In a report early Thursday, the International Energy Agency also said global oil demand is holding up despite a slowing global economy, helped by lower prices sparked by abundant supply. The report also noted that booming shale production had allowed the U.S. to briefly overtake Saudi Arabia as the world’s top exporter.
The EIA also maintained its estimate for growth in global oil demand during 2019 at 1.1 million barrels a day and 1.3 million barrels a day for next year.
In other commodities, gold prices recovered early losses as investors covered short positions ahead of the ECB decision.
Spot gold gained 0.4 per cent to US$1,503.00 per ounce. U.S. gold futures rose 0.5 per cent to US$1,510.80 .
“Gold clawed back some of its recent losses,” CMC Markets analyst David Madden said. “The metal reached a six-year high earlier this month when stocks were in turmoil, but yesterday the commodity bounced back. Golds’ rally yesterday was all the more impressive given the move higher in equities and the rally in the greenback.”
The Canadian dollar turned lower as crude prices fell and its U.S. counterpart gained in the wake of the ECB decision. The day range on the loonie so far is 75.66 US cents to 75.88 US cents.
There were no major Canadian economic releases due Thursday leaving the loonie to move alongside world currencies and commodities prices.
On global markets, the U.S. dollar rose against a basket of currencies and was last up 0.2 per cent at 98.568.
The euro, meanwhile, fell below US$1.10 after the ECB cut interest rates and announced a quantitative easing program as well to boost the region’s economy. According to Reuters, the euro, after initially rising, dropped sharply to as low as US$1.0955, the day’s low and down 0.5 per cent on the session, as investors digested news of the rate cut and relaunch of QE. The euro hit a 28-month low earlier this month of US$1.0926.
China’s yuan and Australia’s dollar, viewed as a bellwether for trade risks, were both higher.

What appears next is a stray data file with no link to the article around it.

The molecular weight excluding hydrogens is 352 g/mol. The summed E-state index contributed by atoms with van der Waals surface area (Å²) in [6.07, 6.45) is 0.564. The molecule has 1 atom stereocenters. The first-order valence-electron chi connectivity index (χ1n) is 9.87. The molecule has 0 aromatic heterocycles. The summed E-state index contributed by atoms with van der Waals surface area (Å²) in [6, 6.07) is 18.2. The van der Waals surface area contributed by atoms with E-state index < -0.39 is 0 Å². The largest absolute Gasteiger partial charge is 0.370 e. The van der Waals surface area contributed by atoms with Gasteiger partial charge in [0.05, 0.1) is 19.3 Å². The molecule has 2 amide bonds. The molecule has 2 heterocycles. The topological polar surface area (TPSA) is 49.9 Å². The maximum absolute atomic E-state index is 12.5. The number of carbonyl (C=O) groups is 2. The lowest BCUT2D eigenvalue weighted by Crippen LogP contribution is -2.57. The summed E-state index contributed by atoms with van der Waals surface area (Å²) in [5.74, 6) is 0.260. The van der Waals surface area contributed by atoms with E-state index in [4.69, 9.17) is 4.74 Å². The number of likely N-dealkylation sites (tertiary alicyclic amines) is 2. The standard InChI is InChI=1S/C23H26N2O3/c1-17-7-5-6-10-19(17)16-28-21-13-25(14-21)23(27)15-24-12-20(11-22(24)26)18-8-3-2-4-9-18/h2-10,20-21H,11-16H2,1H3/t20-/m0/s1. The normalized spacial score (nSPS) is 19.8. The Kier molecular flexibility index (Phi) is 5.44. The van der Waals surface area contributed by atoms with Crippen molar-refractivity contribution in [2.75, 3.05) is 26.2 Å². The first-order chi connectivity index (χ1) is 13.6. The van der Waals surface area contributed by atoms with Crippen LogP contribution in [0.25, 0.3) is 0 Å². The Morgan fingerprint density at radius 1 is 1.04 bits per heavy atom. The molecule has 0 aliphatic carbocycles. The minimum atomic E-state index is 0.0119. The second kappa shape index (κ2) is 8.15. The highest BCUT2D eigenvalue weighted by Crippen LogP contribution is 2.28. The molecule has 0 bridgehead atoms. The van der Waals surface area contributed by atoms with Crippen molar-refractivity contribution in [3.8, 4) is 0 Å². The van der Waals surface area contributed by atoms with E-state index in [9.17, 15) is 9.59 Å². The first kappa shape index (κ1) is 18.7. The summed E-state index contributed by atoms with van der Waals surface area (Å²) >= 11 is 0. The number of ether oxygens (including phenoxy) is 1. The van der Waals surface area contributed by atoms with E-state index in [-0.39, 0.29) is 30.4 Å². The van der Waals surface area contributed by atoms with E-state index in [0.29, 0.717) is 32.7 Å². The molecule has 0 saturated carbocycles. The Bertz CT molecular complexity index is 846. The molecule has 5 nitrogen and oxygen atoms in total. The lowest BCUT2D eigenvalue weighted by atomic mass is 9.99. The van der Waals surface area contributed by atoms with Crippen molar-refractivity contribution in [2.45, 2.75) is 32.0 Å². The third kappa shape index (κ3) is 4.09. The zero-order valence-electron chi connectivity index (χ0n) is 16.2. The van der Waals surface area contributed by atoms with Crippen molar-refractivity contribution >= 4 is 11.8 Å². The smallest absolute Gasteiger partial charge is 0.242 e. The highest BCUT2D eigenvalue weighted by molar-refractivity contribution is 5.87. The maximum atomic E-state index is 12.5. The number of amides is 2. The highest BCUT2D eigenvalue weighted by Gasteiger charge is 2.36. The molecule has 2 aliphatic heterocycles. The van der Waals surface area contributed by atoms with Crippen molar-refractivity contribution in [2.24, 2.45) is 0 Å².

The Australian dollar hit a six-week high of 68.87 US cents and the offshore Chinese yuan rose 0.5 per cent to a three-week high of 7.0737 per dollar. The Japanese yen, seen as a safe-have currency, fell to a six-week low against the greenback. Britain’s pound was little changed.
In bonds, the yield on the U.S. 10-year note was little changed at 1.725. The yield on the 30-year note sat at 2.203 per cent at last check.
More company news:
The Globe’s Eric Atkins reports that airline and tour operator Transat AT Inc.’s third-quarter loss more than doubled due to fees and executive compensation related to its deal to be taken over by rival Air Canada. For the three months ending on July 31, Montreal-based Transat said it lost $11-million, or 29 cents a share, compared with a loss of $5-million or 13 cents in the same period of 2018.
Dollarama Inc reported a 2-per-cent rise in quarterly profit, boosted by higher comparable-store sales and opening of new stores. The Montreal-based company’s net income rose to $143.2-million, or 45 cents per share, in the second quarter ended Aug. 4, from $140.4-million, or 42 cents, a year earlier. Sales rose to $946.4-million from $868.5-million. Dollarama also raised its guidance for comparable-store sales growth to a range of 3.5 to 4.5 per cent compared with earlier expectations for between 3.0 and 4.0 per cent.